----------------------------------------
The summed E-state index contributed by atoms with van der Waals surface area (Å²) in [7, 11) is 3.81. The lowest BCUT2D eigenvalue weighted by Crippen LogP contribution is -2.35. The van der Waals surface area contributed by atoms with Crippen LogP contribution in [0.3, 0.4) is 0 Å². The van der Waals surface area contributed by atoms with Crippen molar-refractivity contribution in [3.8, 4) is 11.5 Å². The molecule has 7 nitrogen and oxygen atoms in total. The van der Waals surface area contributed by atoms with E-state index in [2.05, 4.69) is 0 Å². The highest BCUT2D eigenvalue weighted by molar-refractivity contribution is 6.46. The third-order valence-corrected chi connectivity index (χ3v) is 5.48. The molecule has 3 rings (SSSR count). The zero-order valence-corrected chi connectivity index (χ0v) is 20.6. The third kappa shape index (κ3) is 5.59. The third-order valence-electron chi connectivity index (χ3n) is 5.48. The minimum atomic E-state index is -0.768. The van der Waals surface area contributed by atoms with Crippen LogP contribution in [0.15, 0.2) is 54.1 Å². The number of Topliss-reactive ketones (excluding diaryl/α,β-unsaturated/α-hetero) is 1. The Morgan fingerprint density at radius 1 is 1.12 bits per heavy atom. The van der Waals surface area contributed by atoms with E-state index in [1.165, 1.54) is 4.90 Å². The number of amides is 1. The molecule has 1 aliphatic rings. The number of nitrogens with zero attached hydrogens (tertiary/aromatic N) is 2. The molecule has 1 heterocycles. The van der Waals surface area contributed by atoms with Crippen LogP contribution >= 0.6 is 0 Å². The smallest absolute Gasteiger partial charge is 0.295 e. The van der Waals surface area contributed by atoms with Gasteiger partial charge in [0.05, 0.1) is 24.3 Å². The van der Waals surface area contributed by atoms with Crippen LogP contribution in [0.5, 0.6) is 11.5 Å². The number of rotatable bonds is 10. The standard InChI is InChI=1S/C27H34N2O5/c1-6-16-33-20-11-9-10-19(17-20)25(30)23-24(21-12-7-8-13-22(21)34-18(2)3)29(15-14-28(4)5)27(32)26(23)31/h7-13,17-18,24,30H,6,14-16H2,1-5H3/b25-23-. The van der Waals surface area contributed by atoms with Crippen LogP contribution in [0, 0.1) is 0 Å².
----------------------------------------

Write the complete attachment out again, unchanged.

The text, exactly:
The summed E-state index contributed by atoms with van der Waals surface area (Å²) in [7, 11) is 3.81. The lowest BCUT2D eigenvalue weighted by Crippen LogP contribution is -2.35. The van der Waals surface area contributed by atoms with Crippen LogP contribution in [0.3, 0.4) is 0 Å². The van der Waals surface area contributed by atoms with Crippen molar-refractivity contribution in [3.8, 4) is 11.5 Å². The molecule has 7 nitrogen and oxygen atoms in total. The van der Waals surface area contributed by atoms with E-state index in [2.05, 4.69) is 0 Å². The highest BCUT2D eigenvalue weighted by molar-refractivity contribution is 6.46. The third-order valence-corrected chi connectivity index (χ3v) is 5.48. The molecule has 3 rings (SSSR count). The zero-order valence-corrected chi connectivity index (χ0v) is 20.6. The third kappa shape index (κ3) is 5.59. The third-order valence-electron chi connectivity index (χ3n) is 5.48. The minimum atomic E-state index is -0.768. The van der Waals surface area contributed by atoms with Crippen LogP contribution in [0.15, 0.2) is 54.1 Å². The number of Topliss-reactive ketones (excluding diaryl/α,β-unsaturated/α-hetero) is 1. The Morgan fingerprint density at radius 1 is 1.12 bits per heavy atom. The van der Waals surface area contributed by atoms with E-state index in [1.165, 1.54) is 4.90 Å². The number of amides is 1. The molecule has 1 aliphatic rings. The number of nitrogens with zero attached hydrogens (tertiary/aromatic N) is 2. The molecule has 1 heterocycles. The van der Waals surface area contributed by atoms with Crippen LogP contribution >= 0.6 is 0 Å². The smallest absolute Gasteiger partial charge is 0.295 e. The van der Waals surface area contributed by atoms with Gasteiger partial charge in [0.05, 0.1) is 24.3 Å². The van der Waals surface area contributed by atoms with Crippen LogP contribution in [0.5, 0.6) is 11.5 Å². The number of rotatable bonds is 10. The standard InChI is InChI=1S/C27H34N2O5/c1-6-16-33-20-11-9-10-19(17-20)25(30)23-24(21-12-7-8-13-22(21)34-18(2)3)29(15-14-28(4)5)27(32)26(23)31/h7-13,17-18,24,30H,6,14-16H2,1-5H3/b25-23-. The van der Waals surface area contributed by atoms with Crippen LogP contribution in [0, 0.1) is 0 Å².